Keep your child's writing skills up this summer by encouraging her to journal. Shhhhh, here's the real secret to making the experience a success: Whatever you do, don't call it a journal, explains Diana Olds, a fourth grade teacher at Hoben Elementary School in the Plymouth-Canton Community Schools. "You don't want it to seem like a chore," she says.
She goes on to say that any kind of writing can be a journal; it's just a matter of getting kids to record their experiences on paper. Children don't have to keep a traditional journal. In fact, for some, that could just hamper the process.
Help your child head to the top of the class this year..
Ace it with your FREE School Success Guide
Looking for additional tips to help your child embrace her inner writer over summer vacation? Here are a few clever tricks and ideas for southeast Michigan moms and dads to try.
Take some of your child's favorite stories and have her rewrite them. For example, with Olds' 5-year-old daughter, Avery, they wrote their own version of a book that listed all the things the character did and didn't like. Avery still loves to read the story over and over again.
Drop a line
Ask your child to write a letter to a relative, like grandma, talking about something fun she did that day. Grandma will love getting the letter – and your child will have a reason to write (and reflect a bit, too).
Make silly poems. Writing doesn't always have to be in complete sentences! Let your child make a fun poem to record what she did that day – on vacation, at the pool, at a friend's house or just bumming around. And remember, poems don't have to rhyme, either. Encourage them to try a little freestyle – or maybe even take a stab at a simple haiku.
Apps for that
Download story-building apps. Olds recommends Toontastic, Storyrobe, Book Creator and Storyboards. "My 5 year old daughter loves Toontastic," says Olds. "You can move characters around and even move their arms. She's created several stories by recording her voice over the scenes that she's created. This app walks them through the process, then puts it together in a sort of digital book. How fun is that?"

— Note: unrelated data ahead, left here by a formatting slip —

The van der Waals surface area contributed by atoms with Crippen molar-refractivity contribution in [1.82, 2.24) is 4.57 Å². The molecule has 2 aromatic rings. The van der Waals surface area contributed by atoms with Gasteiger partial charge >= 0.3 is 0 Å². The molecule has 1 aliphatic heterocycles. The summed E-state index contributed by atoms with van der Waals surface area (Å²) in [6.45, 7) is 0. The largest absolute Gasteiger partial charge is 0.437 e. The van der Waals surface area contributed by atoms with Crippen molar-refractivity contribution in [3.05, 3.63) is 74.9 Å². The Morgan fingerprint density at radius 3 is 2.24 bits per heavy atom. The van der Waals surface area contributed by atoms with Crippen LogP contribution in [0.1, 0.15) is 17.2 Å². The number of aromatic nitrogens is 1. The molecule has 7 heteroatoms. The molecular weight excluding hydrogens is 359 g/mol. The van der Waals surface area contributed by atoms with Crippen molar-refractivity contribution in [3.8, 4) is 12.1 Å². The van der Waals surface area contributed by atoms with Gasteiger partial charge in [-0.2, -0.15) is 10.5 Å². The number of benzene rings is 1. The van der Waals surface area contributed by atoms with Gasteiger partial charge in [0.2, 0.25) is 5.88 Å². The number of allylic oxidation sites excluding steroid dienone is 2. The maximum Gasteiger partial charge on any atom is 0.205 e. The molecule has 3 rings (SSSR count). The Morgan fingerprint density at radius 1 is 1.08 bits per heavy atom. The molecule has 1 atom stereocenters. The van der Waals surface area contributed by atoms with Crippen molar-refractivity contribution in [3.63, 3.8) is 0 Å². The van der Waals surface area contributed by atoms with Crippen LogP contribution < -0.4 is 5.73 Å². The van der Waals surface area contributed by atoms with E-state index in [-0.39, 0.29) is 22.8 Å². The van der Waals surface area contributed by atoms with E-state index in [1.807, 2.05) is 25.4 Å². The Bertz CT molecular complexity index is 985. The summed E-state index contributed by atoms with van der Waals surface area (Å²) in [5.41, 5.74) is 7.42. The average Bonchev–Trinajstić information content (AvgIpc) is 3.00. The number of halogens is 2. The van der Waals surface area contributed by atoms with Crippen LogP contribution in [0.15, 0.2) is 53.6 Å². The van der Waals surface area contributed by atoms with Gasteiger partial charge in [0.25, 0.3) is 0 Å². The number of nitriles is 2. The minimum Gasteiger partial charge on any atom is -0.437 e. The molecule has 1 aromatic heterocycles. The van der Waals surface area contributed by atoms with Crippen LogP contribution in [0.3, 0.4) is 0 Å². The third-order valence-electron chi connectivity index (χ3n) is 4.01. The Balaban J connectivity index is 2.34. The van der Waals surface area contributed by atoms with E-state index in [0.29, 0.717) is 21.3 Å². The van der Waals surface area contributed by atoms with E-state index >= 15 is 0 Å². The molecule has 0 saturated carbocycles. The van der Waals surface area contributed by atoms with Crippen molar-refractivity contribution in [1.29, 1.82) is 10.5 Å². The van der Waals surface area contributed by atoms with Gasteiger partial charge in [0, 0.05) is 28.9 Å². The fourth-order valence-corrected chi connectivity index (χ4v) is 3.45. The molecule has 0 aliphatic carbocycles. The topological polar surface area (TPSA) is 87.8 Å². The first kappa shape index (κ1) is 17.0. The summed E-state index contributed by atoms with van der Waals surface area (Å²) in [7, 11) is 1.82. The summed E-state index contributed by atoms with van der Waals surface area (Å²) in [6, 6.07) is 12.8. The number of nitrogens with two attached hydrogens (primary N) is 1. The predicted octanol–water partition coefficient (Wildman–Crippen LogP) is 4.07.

Keep a parent-child journal. Write a question to your child and place it with a pen under her pillow – kind of like your own version of the Tooth Fairy, only with writing. Let your child know she should write an answer – and then ask you a question and put it under your pillow.
Collect items from a vacation and have your child write about what they mean to her. Olds notes that your child can write on whatever is available, from napkins to postcards, and you can glue them into a scrapbook together.
Have your child write some fan fiction. Is your daughter a Dora the Explorer fan? Or maybe she moved on to Victorious? Ask her to write up an episode that she'd like to see. Or maybe she can write herself into the series.
Keep notebooks and colored pencils handy. Olds has a basket of writing supplies from the Dollar Store in her car. You might want to put a few in your purse so that your child always has pen and paper ready to record all of her summertime adventures!